Rollins Leads the Pack in Alternative Breaks
October 10, 2019
By Stephanie Rizzo ’09
Rollins has once again ranked No. 1 in the nation for highest percentage of students who participate in alternative breaks.
Break Away, a national nonprofit organization dedicated to promoting quality alternative break programs, has ranked Rollins No. 1 for highest percentage of students who participate in alternative breaks, according to the organization’s 2018-2019 National Chapter Survey. This marks the seventh consecutive year that Rollins has ranked in the top five in this category and the sixth year the College has taken the top spot.
Additionally, this is the first year Rollins has been recognized as a top 10 institution based on program size, with a total of 411 students participating in more than 30 alternative break opportunities throughout the year. Other schools in this category include Ohio State University, University of Notre Dame, Central Michigan University, and the University of Delaware—institutions roughly five to 10 times the size of Rollins.
With more than 200 chapters on college campuses across the nation, Break Away offers training and assistance related to service learning—one of the core tenets of a Rollins education. The College organizes alternative breaks through the Immersion: Citizens Take Action program. Last year, student volunteers contributed more than 4,200 service hours working with more than 45 community organizations and nonprofits. These service opportunities focused on a wide array of social issues, including immigration, homelessness, civil rights and social justice, environmental protection, poverty, and relief efforts.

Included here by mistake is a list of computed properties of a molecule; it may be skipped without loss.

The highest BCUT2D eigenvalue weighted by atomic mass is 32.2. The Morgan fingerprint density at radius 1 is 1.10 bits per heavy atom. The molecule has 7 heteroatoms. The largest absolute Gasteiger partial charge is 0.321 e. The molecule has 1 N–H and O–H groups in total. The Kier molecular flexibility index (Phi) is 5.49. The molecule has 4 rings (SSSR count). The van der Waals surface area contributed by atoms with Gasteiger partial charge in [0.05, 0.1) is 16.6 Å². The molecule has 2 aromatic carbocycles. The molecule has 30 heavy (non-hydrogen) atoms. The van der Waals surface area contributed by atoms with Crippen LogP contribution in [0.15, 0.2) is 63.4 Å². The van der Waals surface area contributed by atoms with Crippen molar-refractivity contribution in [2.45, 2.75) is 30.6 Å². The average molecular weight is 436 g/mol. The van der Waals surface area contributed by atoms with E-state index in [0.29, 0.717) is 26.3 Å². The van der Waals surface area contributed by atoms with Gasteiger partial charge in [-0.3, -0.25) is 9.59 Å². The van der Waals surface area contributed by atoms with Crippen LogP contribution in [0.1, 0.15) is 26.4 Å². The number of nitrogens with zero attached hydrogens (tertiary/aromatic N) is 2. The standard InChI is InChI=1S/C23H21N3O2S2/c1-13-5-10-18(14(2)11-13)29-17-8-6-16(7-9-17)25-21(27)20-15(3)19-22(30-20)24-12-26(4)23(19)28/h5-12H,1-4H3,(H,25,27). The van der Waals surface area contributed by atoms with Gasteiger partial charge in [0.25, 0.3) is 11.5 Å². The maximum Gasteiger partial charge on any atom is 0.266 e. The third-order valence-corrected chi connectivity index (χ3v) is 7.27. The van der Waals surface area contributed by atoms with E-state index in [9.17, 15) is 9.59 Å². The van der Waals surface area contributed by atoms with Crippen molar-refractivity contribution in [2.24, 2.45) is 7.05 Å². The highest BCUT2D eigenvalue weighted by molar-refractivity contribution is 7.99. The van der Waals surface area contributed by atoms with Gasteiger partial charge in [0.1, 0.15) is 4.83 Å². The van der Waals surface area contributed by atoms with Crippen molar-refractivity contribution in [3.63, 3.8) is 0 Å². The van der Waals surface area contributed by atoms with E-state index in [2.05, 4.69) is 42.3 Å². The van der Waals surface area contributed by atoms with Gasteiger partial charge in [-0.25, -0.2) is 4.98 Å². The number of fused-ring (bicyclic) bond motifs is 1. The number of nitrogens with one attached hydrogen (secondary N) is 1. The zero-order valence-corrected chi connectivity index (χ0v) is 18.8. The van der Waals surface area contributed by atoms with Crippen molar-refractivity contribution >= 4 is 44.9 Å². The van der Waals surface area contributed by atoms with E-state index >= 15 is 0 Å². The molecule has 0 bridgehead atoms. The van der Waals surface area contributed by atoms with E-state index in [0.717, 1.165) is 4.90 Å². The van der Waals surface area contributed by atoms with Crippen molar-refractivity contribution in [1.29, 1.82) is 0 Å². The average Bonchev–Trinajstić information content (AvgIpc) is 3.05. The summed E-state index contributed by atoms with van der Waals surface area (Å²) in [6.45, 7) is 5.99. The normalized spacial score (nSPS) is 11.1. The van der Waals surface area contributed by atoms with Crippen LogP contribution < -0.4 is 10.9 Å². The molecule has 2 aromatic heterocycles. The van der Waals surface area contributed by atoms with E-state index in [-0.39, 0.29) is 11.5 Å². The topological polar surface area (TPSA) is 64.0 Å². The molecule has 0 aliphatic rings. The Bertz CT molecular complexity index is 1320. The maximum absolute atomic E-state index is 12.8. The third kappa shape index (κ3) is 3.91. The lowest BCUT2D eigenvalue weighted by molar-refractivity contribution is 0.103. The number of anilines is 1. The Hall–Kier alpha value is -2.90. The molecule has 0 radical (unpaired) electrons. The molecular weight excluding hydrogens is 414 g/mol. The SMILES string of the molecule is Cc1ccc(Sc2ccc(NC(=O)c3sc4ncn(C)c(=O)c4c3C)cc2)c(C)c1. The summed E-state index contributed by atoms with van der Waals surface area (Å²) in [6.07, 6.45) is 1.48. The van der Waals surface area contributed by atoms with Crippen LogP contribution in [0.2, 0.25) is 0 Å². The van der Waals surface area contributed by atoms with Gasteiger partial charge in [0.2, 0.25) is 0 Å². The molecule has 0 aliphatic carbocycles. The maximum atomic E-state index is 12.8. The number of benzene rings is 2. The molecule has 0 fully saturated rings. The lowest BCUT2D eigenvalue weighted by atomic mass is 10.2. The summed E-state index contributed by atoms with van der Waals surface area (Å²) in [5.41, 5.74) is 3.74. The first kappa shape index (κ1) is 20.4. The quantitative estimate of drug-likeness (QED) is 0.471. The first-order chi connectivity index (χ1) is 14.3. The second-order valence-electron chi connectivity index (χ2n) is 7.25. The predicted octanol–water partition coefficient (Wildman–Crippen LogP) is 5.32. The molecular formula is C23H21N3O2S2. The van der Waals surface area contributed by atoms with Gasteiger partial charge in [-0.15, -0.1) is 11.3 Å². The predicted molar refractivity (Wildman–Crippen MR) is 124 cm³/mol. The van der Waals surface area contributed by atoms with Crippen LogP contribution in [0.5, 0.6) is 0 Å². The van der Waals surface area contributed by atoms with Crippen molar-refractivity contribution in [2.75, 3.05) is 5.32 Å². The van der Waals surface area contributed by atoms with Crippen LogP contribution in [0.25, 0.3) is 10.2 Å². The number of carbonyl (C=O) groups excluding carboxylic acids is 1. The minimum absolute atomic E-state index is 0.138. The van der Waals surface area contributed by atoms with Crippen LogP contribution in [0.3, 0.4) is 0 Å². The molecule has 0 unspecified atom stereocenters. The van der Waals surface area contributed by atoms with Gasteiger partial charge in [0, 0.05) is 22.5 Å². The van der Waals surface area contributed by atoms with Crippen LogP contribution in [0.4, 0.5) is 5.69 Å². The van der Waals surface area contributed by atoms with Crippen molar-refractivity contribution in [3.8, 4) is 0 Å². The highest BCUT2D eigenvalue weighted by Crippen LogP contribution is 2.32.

While some Immersions are locally based, others offer students a chance to make a difference in communities beyond Central Florida. During the 2018-2019 academic year, Rollins students produced theater with middle-schoolers in Boston, partnered with food banks in Savannah, Georgia, supported the Boys & Girls Club in Washington, D.C., and worked to mitigate threats to native habitats in Moab, Utah.
“Students come back from these experiences with a new perspective on the world and often report a reinvigorated commitment to their communities,” says Courtney Howell, assistant director for Rollins’ Center for Leadership & Community Engagement. “Our community partners share their stories with the students, who often support the partner with projects that they might not be able to complete otherwise.”
More than 13 percent of Rollins students participated in alternative breaks during the 2018-19 academic year.
For more information about Immersion and upcoming opportunities to participate in service learning projects, visit the Center for Leadership & Community Engagement.
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